STEPHEN R. SATTERFIELD, Plaintiff,
CORRECT CARE SOLUTIONS, et al., Defendants.
SUE L. ROBINSON, District Judge.
At Wilmington this 23rd day of September, 2013, having screened the case pursuant to 28 U.S.C. § 1915 and § 1915A;
IT IS ORDERED that: (1) the claim against the Delaware Department of Correction is dismissed as it is immune from suit and the claim against Correct Care Solutions is dismissed as frivolous pursuant to 28 U.S.C. § 1915(e)(2)(8)(i) and (iii) and § 1915A(b)(1) and (2); and (2) plaintiff may proceed against defendant Dr. Gilbert, for the reasons that follow:
1. Background. Plaintiff Stephen R. Satterfield ("plaintiff'), an inmate at the Howard R. Young Correctional Institution ("HRYCI"), Wilmington, Delaware, proceeds pro se and has been granted in forma pauperis status. He seeks injunctive relief.
2. Standard of review. This court must dismiss, at the earliest practicable time, certain in forma pauperis and prisoner actions that are frivolous, malicious, fail to state a claim, or seek monetary relief from a defendant who is immune from such relief. See 28 U.S.C. § 1915(e)(2) (in forma pauperis actions); 28 U.S.C. § 1915A (actions in which prisoner seeks redress from a governmental defendant); 42 U.S.C. § 1997e (prisoner actions brought with respect to prison conditions). The court must accept all factual allegations in a complaint as true and take them in the light most favorable to a pro se plaintiff. Phillips v. County of Allegheny, 515 F.3d 224, 229 (3d Cir. 2008); Erickson v. Pardus, 551 U.S. 89, 93 (2007). Because plaintiff proceeds pro se, his pleading is liberally construed and his complaint, "however inartfully pleaded, must be held to less stringent standards than formal pleadings drafted by lawyers." Erickson v. Pardus, 551 U.S. at 94 (citations omitted).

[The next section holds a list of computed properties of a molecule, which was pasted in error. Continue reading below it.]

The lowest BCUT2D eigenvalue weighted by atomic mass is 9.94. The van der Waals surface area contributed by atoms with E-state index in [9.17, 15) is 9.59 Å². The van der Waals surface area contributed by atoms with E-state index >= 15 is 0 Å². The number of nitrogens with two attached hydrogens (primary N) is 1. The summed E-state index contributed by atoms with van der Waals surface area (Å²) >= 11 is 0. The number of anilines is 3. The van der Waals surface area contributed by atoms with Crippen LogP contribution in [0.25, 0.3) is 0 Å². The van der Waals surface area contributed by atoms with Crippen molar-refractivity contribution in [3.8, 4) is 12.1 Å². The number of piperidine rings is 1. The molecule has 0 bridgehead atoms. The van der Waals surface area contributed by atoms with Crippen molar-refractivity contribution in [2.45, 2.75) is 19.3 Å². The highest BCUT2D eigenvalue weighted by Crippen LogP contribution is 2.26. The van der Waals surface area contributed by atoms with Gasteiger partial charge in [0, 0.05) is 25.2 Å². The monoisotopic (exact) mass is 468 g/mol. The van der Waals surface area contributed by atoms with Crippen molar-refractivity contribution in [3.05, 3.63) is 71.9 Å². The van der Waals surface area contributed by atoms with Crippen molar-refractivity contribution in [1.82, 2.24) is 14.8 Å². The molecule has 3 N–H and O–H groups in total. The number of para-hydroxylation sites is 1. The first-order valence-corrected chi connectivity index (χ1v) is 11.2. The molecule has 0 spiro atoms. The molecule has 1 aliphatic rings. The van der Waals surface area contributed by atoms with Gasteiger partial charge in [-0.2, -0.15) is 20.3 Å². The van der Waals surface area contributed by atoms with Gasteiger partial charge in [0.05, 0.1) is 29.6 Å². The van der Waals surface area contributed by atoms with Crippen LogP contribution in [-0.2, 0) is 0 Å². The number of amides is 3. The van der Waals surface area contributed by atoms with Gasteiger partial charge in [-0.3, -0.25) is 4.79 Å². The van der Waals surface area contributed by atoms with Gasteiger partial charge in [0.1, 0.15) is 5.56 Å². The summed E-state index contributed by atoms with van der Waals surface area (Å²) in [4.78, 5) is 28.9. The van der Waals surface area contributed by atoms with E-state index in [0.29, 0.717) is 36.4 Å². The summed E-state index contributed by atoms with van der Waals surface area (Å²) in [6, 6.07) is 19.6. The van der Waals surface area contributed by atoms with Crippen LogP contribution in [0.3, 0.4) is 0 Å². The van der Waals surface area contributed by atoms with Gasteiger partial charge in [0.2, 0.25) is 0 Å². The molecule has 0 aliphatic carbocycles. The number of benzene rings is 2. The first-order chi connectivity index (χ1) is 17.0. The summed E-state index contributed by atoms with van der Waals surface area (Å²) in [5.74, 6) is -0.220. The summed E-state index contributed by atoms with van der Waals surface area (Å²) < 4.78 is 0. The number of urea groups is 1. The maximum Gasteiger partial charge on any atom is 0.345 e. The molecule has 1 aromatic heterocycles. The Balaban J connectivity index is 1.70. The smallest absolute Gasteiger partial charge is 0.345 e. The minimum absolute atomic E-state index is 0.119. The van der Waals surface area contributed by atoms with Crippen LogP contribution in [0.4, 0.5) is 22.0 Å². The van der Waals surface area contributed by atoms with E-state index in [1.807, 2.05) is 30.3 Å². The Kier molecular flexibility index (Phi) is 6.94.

3. An action is frivolous if it "lacks an arguable basis either in law or in fact." Neitzke v. Williams, 490 U.S. 319, 325 (1989). Under 28 U.S.C. § 1915(e)(2)(B)(i) and § 1915A(b)(1), a court may dismiss a complaint as frivolous if it is "based on an indisputably meritless legal theory" or a "clearly baseless" or "fantastic or delusional" factual scenario. Neitzke, 490 at 327-28; Wilson v. Rackmill, 878 F.2d 772, 774 (3d Cir. 1989); see, e.g., Deutsch v. United States, 67 F.3d 1080, 1091-92 (3d Cir. 1995) (holding frivolous a suit alleging that prison officials took an inmate's pen and refused to give it back).
4. The legal standard for dismissing a complaint for failure to state a claim pursuant to § 1915(e)(2)(8)(ii) and § 1915A(b)(1) is identical to the legal standard used when ruling on Rule 12(b)(6) motions. Tourscher v. McCullough, 184 F.3d 236, 240 (3d Cir. 1999)(applying Fed.R.Civ.P. 12(b)(6) standard to dismissal for failure to state a claim under § 1915(e)(2)(8). However, before dismissing a complaint or claims for failure to state a claim upon which relief may be granted pursuant to the screening provisions of 28 U.S.C. §§ 1915 and 1915A, the court must grant plaintiff leave to amend his complaint unless amendment would be inequitable or futile. See Grayson v. Mayview State Hosp., 293 F.3d 103, 114 (3d Cir. 2002).